The Alliance was formed in the early 90s out of several new parties (Values was the first third party to enter the legislature in the post-war period in 1972), the main currents being: 'Andertonite' social democrats who were uncomfortable even in the Lee Tendency; 'Bruntite' Greens and Cannabis fans; and 'Matite' Maori liberationists. There are also minor factions of RDM and United splinters, who mainly serve to strengthen Labour '89 - the Andertonites would have won 15 seats to the Bruntites' 14 if the unused votes of the Liberal Assembly had not been transferred over to the rest of the Woods coalition.

In 2014, as is now quite usual, the centrist Labour candidate was elected Prime Minister, despite coming second in the popular vote and having only the second-largest home faction in his own Party.

And now onto the Upper House, which

Lema14.png
 

Uhura's Mazda

Martinet of the Marshes
Published by SLP
Location
Tamaki Makaurau
Not graphical, but there's no better thread for it.

This is the 1973 Northern Ireland Assembly (i.e. the Sunningdale Assembly) election but if it was a TL where the Northern Ireland Labour Party proposals for electoral reform had been listened to.

Yes, I'm scraping the barrel here.

The actual votes are unchanged, because it's a thought experiment. Basically, the 12 parliamentary constituencies are accorded seats commensurate with the sizes of their electorates, adding up to 100. These range from Fermanagh and South Tyrone with 6 seats to South Antrim with 11. The Unionists were so averse to boundary changes (the Westminster constituencies hadn't been altered since the 30s) that I think it's reasonable to assume that this would be how it went down. The election is held under List PR (d'Hondt) in each constituency, and I've assumed that the pro- and anti-white paper UUP factions would run in a combined list, apart from in West Belfast, where IOTL an anti-white paper Unionist, an Independent Unionist, and a Vanguard Party candidate ran in a combined West Belfast Loyalist Coalition.

South Antrim: 4 UUP, 3 DUP, 1 Alliance, 1 Independent Unionist, 1 Vanguard, 1 SDLP
North Antrim: 4 UUP, 3 DUP, 1 SDLP, 1 Vanguard, 1 Alliance
Londonderry: 4 SDLP, 4 UUP, 1 Vanguard
North Down: 7 UUP, 2 Alliance
South Down: 4 UUP, 4 SDLP, 1 Vanguard
Armagh: 3 SDLP, 3 UUP, 2 Vanguard, 1 Alliance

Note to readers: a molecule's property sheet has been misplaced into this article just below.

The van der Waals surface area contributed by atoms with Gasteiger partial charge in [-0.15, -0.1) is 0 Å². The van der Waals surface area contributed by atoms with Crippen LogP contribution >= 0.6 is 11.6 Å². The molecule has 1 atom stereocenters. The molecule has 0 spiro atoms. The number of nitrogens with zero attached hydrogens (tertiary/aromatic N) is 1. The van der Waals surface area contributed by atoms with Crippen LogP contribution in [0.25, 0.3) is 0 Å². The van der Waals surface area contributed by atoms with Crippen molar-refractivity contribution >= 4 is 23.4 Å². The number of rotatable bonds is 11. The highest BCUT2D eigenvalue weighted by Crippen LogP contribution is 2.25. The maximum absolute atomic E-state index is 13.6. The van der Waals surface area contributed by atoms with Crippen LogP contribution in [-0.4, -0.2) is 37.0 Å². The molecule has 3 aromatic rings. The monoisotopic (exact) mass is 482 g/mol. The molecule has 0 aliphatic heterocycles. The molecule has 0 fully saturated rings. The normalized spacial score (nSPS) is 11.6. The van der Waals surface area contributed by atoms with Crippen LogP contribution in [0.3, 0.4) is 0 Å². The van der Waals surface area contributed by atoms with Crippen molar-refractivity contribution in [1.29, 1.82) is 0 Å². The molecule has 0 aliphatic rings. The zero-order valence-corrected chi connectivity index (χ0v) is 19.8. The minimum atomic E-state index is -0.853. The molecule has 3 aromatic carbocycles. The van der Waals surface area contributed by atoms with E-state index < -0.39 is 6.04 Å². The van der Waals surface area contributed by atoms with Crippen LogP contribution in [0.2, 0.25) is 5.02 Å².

East Belfast: 5 UUP, 1 Alliance, 1 Vanguard, 1 DUP
Mid Ulster: 4 SDLP, 3 UUP, 1 Vanguard
South Belfast: 5 UUP, 1 Alliance, 1 DUP
North Belfast: 5 UUP, 1 Vanguard, 1 Alliance
West Belfast: 4 West Belfast Loyalist, 3 SDLP
Fermanagh and South Tyrone: 3 SDLP, 2 UUP, 1 Vanguard

Total: 46 UUP, 23 SDLP, 10 Vanguard, 8 DUP, 8 Alliance, 4 West Belfast Loyalist, 1 Independent Unionist

Note 1 - It's pretty much impossible to say how many of the UUP members would have been anti-white paper, because that would have been decided in the selection process for the List. Even if you have them standing against each other, you run into the problem of only one dissident Ulster Unionist standing in North Down but getting enough for 4 seats, and there were only 3 UUP candidates in Londonderry of whatever stripe (they lose a seat to Alliance if the undernomination is carried over for the List election). At a guess, it would be somewhere between 9 and 14.

Note 2 - The West Belfast Loyalist Coalition only nominated 3 candidates (1 Vanguard, 1 UUP (Anti), 1 Independent Unionist) but they have 4 seats here and it's obviously impossible to guess which party the 4th would have come from.

Compared with the OTL results, which used STV, it's actually ironically less proportional: the UUP get almost half the seats on about 36% of the vote because the votes for tiny parties are wasted instead of getting redistributed. It also means that the NILP - who were the ones pushing for this system in the first place - would lose their only OTL seat, in shades of 'Lib Dems actually losing even more seats under AV' scenes.

I think the evidence is pretty clear that STV is In Fact the best sy[BANNED]
 

Nanwe

The Troika always wins
Location
Lund, DK
Using D'Hont on a multi-party system with small constituencies and one big party and everyone else being medium to small, it's nothing short of genius for the large party. Surprised the UUP didn't think of using this approach.

If NILP had suggested using Hare or Sainte-Lague or the Droop quota or Imperiali or essentially any other system of PR except for D'Hont the results would have been widely different.
 

Uhura's Mazda

Martinet of the Marshes
Published by SLP
Location
Tamaki Makaurau
First Among Equals Wikibox Series

The novel First Among Equals, by Jeffrey Archer, follows the political careers of four fictional MPs first elected in 1964 as they go through various trials and tribulations, until one of them becomes Prime Minister in 1991. Apart from the lives of the protagonists, everything’s identical to OTL as far as I can see, until the publication date passes in 1984, after which it becomes Future History for the last hundred pages. These chapters are retroactively AH, and some of the events in the novel are Wikiboxable. Here goes.